The U.S. stock market is one of the foundations of the nation's economic system, and there is no citizenship requirement when it comes to small investors owning shares in a U.S. company. However, there are some extra hoops that non-citizens have to jump through in order to get U.S. stocks in their portfolios. Below are some of the issues you'll face as a non-U.S. citizen.
Getting a brokerage account
In order to trade U.S. stocks, the easiest thing to do is to open a brokerage account with a U.S. broker. However, brokerage firms have different procedures for non-citizens based on their residency status, and non-citizens therefore have to produce more documentation in order to comply with their internal rules.
Different brokerage firms impose different restrictions on non-citizens. In some cases, brokers will accept applications but require paper filings rather than online application forms. Other brokers are less friendly to non-citizens, especially nonresident aliens, and will demand legitimate visa information before opening an account to trade stocks.
If you can't find a broker you like in the U.S., then some foreign financial institutions will allow you to open brokerage accounts that will give you access to U.S. stock exchanges. For U.S. residents, however, those foreign institutions might also consider it a problem if you don't have a local address in your country of citizenship.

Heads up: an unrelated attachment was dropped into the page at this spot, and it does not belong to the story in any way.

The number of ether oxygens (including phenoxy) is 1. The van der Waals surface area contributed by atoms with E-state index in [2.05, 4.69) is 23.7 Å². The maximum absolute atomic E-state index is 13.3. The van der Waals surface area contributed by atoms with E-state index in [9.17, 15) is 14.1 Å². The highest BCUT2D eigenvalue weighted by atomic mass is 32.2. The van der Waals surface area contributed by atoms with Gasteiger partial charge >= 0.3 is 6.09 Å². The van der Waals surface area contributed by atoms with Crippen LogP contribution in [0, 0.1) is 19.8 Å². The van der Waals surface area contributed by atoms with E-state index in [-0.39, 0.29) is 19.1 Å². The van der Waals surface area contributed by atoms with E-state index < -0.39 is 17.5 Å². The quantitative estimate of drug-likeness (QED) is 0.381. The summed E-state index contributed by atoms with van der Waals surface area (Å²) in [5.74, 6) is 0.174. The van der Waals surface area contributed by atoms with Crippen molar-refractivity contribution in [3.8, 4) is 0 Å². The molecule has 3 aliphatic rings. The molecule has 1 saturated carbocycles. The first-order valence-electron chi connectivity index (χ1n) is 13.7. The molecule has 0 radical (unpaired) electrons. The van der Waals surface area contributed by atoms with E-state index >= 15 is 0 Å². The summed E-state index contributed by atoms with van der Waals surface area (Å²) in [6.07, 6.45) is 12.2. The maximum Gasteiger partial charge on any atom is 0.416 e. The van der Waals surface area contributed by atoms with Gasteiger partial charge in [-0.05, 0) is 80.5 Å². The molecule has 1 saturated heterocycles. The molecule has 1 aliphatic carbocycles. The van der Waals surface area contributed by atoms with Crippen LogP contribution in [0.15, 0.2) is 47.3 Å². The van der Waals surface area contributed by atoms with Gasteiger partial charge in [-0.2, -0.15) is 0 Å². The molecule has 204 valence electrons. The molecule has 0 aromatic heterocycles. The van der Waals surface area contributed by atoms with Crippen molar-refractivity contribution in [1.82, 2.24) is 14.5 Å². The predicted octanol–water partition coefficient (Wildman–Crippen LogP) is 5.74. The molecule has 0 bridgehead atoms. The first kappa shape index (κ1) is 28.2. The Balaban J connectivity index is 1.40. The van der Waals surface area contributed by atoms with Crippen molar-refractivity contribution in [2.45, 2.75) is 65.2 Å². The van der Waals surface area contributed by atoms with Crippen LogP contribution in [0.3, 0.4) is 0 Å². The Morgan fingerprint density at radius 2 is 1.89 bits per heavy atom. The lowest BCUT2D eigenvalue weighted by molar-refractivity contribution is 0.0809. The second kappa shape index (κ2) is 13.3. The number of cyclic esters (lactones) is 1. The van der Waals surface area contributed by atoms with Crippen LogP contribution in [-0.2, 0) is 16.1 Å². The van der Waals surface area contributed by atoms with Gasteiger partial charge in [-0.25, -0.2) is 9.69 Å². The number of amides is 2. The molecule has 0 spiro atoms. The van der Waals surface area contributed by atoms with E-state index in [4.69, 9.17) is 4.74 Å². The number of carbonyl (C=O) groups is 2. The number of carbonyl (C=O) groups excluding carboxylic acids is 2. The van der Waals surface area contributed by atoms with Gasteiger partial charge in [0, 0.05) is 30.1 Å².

Another option is to buy shares of U.S. companies that are listed on foreign exchanges. You'll find that many blue-chip stocks trade on exchanges overseas.
Dealing with taxes
Non-U.S. citizens trading U.S. stocks potentially have to deal with taxation issues. In general, nonresident aliens pay a 30% tax on investment income, and the tax will typically be withheld at the source by the brokerage firm involved. Citizens of countries that have tax treaties with the U.S. often pay a lower rate of tax. However, capital gains are often exempt from U.S. tax for nonresidents.
For resident aliens, the IRS imposes tax on worldwide income from all sources. Therefore the tax considerations are generally equivalent to those imposed on U.S. citizens, and you'll typically file similar tax returns to those for citizens.
Not being a U.S. citizen shouldn't stop you from investing in U.S. stocks. Just be aware that there are some additional hurdles you might need to overcome to do so.
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